Tag Archives: #wine

Maui Wine: Not a complete oxymoron – a novel tasting experience

The idea of Hawaii as a wine producer may seem far-fetched. But Hawaii’s wealth of climatic zones means this tropical paradise has opportunities to create decent, even good wine. Maui Wine offers delicious wines made from Pineapple, as well as up and coming estate grape wines.

Faithful readers, please forgive me for my lack of posts of late. My job has offered great opportunities to travel and collect some very blog worthy food and wine adventures, but it leaves me virtually no time to write them. So here I am writing this post on a rare flight with no WiFi to distract workaholic me!

The drive along the lower slopes of Haleakala

On my recent (ok not so recent as I get around to posting this, and the trip itself was sadly quick!) trip to Hawaii, I needed to quickly learn the island of Maui to prepare for an upcoming event. Having found myself driving around the scenic island in a bright red Ford Mustang, I made a slight detour to the slopes of Haleakala, a cratered volcano, and on it, to Maui Wine’s winery and tasting room. The drive was absolutely stunning, offering views of nearly 2/3 of the island. After a flight from O’ahu and this drive, it also was time to stretch my legs and try some wine.

The tasting room is in a converted, whitewashed cottage surrounded by large deciduous and palm trees. The manicured grounds and picket fences of surrounding Rose Ranch are a reminder of Hawai’i’s colonial, sugar plantation-filled past. The tasting room itself offers a glimpse into the ranch’s past, as well as the lengthy history of winemaking in Maui. The ancestor of Maui Wines, which has changed ownership and branding several times, began winemaking in the late 19th century.

The wines: Pineapple

Pineapple wines are the winery’s most produced and most popular. It’s easy to understand why. Its dry, sparkling Hula O Hawai’i pineapple wine is made in the traditional (champenoise) method. It is a perfect aperitif for a home gathering. The semi-dry Maui Blanc still wine was my favorite. It was full of complex aromas and an almost floral fruitiness. The sweet pineapple Maui Splash wine was smooth and drinkable, not as heavy or sticky sweet as dessert wines.

The wines:  Grape

I tried the Lokelani sparkling rosé, which is part of its deceptively named Rose Ranch line – not made from estate-grown grapes but instead sourced from “all over”, primarily from California. The wine was crisp and tasty, but the disappointment in drinking a California wine that just happened to have been blended in Hawai’i, knocked it down a bit in my esteem.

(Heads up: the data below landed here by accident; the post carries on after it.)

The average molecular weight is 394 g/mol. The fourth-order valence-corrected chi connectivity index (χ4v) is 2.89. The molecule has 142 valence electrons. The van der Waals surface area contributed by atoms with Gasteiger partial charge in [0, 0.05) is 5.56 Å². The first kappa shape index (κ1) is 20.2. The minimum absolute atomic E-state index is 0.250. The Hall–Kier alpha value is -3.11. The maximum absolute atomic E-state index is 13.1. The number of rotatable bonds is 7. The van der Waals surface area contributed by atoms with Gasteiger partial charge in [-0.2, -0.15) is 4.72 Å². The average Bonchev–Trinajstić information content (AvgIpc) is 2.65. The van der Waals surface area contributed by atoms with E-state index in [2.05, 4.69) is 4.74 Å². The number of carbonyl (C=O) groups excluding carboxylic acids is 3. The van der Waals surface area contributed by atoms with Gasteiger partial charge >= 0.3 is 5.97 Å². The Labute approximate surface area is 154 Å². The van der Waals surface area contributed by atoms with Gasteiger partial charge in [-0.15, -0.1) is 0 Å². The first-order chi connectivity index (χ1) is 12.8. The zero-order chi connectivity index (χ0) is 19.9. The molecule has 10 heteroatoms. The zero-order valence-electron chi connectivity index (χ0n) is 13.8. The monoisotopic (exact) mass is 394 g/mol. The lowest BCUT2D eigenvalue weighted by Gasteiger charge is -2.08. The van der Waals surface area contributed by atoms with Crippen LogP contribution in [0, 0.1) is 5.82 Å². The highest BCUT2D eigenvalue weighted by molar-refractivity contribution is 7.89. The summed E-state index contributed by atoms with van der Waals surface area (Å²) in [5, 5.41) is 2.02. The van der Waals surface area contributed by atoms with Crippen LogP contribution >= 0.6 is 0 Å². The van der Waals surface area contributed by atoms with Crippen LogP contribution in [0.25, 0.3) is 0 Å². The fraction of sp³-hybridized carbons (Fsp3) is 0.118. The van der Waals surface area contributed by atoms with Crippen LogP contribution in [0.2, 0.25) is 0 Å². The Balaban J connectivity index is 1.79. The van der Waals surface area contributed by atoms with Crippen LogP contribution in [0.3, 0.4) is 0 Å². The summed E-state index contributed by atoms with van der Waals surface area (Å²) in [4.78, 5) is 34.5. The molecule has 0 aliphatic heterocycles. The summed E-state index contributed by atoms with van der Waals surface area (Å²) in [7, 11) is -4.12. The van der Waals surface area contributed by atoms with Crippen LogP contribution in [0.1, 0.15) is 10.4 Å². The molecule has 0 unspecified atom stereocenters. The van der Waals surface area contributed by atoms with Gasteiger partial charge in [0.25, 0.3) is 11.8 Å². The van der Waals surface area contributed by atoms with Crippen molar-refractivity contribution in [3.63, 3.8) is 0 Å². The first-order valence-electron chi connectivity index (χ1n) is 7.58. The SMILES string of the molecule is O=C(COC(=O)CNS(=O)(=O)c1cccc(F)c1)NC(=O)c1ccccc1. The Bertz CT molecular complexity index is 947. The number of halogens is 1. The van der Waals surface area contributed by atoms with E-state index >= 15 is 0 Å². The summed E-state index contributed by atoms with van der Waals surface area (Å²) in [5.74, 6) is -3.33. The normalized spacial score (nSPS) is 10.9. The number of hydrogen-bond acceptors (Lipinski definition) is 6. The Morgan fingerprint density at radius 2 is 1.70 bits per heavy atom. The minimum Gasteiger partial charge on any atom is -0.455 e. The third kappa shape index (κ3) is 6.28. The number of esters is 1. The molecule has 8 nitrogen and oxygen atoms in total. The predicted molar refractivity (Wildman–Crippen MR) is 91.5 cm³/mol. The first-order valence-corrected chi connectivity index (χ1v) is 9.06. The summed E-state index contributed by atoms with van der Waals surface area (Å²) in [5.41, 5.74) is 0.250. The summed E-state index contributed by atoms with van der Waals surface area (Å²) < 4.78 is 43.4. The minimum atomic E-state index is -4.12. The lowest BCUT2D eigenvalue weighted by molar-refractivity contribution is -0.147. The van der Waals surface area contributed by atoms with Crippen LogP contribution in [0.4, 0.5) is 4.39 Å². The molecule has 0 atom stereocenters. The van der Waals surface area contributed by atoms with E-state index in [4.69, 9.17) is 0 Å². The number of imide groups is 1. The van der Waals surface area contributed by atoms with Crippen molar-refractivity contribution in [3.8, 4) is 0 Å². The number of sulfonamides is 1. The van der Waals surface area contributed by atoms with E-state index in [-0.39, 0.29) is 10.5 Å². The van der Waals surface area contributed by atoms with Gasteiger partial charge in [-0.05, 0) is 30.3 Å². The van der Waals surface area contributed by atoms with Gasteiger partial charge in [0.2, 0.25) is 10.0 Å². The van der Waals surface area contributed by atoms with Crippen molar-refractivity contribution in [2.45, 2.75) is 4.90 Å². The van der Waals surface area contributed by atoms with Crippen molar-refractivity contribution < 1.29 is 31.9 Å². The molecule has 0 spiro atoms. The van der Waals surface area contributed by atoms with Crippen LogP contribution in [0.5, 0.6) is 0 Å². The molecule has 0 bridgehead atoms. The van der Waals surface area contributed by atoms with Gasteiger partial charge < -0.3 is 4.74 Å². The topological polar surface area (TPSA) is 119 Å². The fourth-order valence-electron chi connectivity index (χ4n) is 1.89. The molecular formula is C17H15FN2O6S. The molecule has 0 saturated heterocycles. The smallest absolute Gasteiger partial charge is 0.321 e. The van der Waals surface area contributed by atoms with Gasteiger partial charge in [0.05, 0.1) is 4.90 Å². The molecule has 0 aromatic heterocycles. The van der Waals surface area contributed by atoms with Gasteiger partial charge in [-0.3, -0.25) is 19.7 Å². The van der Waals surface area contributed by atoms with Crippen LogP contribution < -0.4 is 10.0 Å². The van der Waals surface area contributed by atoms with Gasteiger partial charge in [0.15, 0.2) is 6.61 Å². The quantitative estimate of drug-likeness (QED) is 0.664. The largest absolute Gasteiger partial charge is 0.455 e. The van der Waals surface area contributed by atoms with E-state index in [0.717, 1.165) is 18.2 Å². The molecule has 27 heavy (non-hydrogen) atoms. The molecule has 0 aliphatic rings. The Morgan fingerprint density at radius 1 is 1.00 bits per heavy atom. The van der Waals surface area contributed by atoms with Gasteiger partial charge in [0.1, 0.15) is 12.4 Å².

I had to try one wine made from estate grown grapes, and with Maui’s restrictive liquor laws, I had only one more to sample (note: go with a group so you can try one another’s three samples!). So I chose the Chenin blanc, which is among their most popular (but low production) wines. I’ll just say that it was a good start; it was a crisp, drinkable wine. It lacked the complexity of a Vouvray, a South African chenin, or even my favorite Chenin Blanc blend from California (Pine Ridge).

I would have loved to try all of Maui Wines’ selections. Perhaps next time! While it is off the beaten path (road), make it a stop on the Road To Hana. It’s not every day one can see amazing tropical scenery and taste delicious pineapple wines.

Gloria Ferrer: California sparkling house with Spanish Catalonian flair

Sample some French-style, Spanish-influenced sparkling wine (yep, that’s a thing!) made in Sonoma County, California at Gloria Ferrer.

Nestled in the cool bayside Carneros region of Sonoma County, the vineyards of Gloria Ferrer are well situated to grow Chardonnay and Pinot noir grapes, the key components of most sparkling wines. Having visited nearby Domaine Carneros just across the Napa County line, I had wanted to try Gloria Ferrer.

The winery is a venture started by the Ferrer family, which grew Freixenet in Catalonia into one of the most prominent Cava houses in Spain in the past century. For those that haven’t had much exposure to Cava, it is a sparkling wine made in the champenoise style and made primarily from Chardonnay and Pinot noir grapes -sometimes, juice from other grapes, like Spain’s Xarello, may be blended in.


A sliver of the panorama facing east from the patio

Gloria Ferrer’s tasting room is hard to spot from highway 121 (which, annoyingly is still only a two lane road, which really cramps my style when heading to Napa), but its cheery stucco walls and red Spanish roof tiles are a comforting indication of the sparkling house’s Spanish roots. Tasting outdoors on the sizeable patio is a must when the weather cooperates. Sunshine and a better than expected view of the Vaca mountains that shield Napa and the rest of the region from the (worst of the) inland heat.